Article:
NPA boss: I won’t resign
Embattled national prosecutions boss, Mxolisi Nxasana, who has been asked to resign after being denied top security clearance for allegedly failing to disclose a series of brushes with the law, is refusing to go down without a fight.
The former Durban advocate would rather be fired. He was now preparing for President Jacob Zuma to possibly set up a commission of inquiry to investigate the allegations against him so he could defend himself, his legal adviser said on Sunday.
Nxasana, who was appointed National Director of Public Prosecutions (NDPP) by Zuma in October, has come under pressure following revelations that he allegedly did not disclose that he:
* Was tried, as an 18-year-old, for murder and acquitted.
* Had been arrested for inconsiderate driving and resisting arrest.
* Was fined by the KwaZulu-Natal Law Society; and
* Tried to prevent the National Prosecuting Authority’s Integrity Management Unit from investigating him.
Two weeks ago, then-justice minister Jeff Radebe, in the light of these allegations, asked him to resign.
“But he will not take this lying down because the allegations against him are concocted,” Nxasana’s legal adviser, advocate Thulani Duma, said yesterday.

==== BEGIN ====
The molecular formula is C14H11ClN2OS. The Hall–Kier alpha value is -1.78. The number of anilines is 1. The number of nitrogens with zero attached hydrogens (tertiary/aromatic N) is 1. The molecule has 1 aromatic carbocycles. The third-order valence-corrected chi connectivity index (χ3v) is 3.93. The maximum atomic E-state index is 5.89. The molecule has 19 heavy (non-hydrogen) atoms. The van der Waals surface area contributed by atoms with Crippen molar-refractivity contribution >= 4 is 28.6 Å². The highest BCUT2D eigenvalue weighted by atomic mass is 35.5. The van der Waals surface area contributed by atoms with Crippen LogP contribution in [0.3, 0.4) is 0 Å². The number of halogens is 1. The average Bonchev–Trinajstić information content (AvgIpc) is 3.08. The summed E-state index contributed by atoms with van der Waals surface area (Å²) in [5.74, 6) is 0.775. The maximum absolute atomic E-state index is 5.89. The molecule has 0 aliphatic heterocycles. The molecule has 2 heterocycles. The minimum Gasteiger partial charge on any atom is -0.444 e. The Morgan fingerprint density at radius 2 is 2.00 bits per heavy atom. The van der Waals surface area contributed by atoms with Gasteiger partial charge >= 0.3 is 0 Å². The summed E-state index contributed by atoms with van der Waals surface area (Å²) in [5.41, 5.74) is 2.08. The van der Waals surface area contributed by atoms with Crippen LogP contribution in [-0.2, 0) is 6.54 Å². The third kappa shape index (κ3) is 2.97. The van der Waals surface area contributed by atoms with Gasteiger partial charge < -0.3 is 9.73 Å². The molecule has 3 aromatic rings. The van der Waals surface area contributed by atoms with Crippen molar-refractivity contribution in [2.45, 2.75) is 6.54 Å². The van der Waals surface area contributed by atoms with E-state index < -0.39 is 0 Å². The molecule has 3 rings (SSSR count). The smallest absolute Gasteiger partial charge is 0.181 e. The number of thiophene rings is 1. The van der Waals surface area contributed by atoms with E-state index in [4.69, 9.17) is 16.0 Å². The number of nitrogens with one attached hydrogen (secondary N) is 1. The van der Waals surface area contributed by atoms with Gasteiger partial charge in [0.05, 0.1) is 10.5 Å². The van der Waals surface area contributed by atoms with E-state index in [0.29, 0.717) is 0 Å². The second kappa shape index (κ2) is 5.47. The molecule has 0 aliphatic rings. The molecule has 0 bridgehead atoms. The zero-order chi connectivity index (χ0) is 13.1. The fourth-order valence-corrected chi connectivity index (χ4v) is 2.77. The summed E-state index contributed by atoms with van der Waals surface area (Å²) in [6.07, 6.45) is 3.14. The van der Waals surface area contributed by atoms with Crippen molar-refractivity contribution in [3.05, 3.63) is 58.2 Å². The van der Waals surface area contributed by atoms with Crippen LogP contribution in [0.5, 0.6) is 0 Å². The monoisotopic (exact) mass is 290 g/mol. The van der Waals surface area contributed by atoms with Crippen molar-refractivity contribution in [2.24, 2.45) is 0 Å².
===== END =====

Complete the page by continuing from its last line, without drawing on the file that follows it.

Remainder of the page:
“The reality is he is not going down without a fight.
“That is exactly what he told the former minister of justice, Jeff Radebe, when he brought up talk of resignation. He said he would rather be fired.
“For the president to fire him, they will have to suspend him first and then get a commission of inquiry running. At the end of the commission of inquiry people will know the truth, not this rubbish in the Sunday papers,” he said.
He was referring to calls for him to be fired.
Duma, who worked in the Assets Forfeiture Unit in Durban before moving to Pretoria to work in the NDPP office, has been accused by Nxasana’s detractors of being appointed as his “informal adviser” as part of a jobs-for-pals deal as the pair had been business partners in a close corporation, U22VA Trading.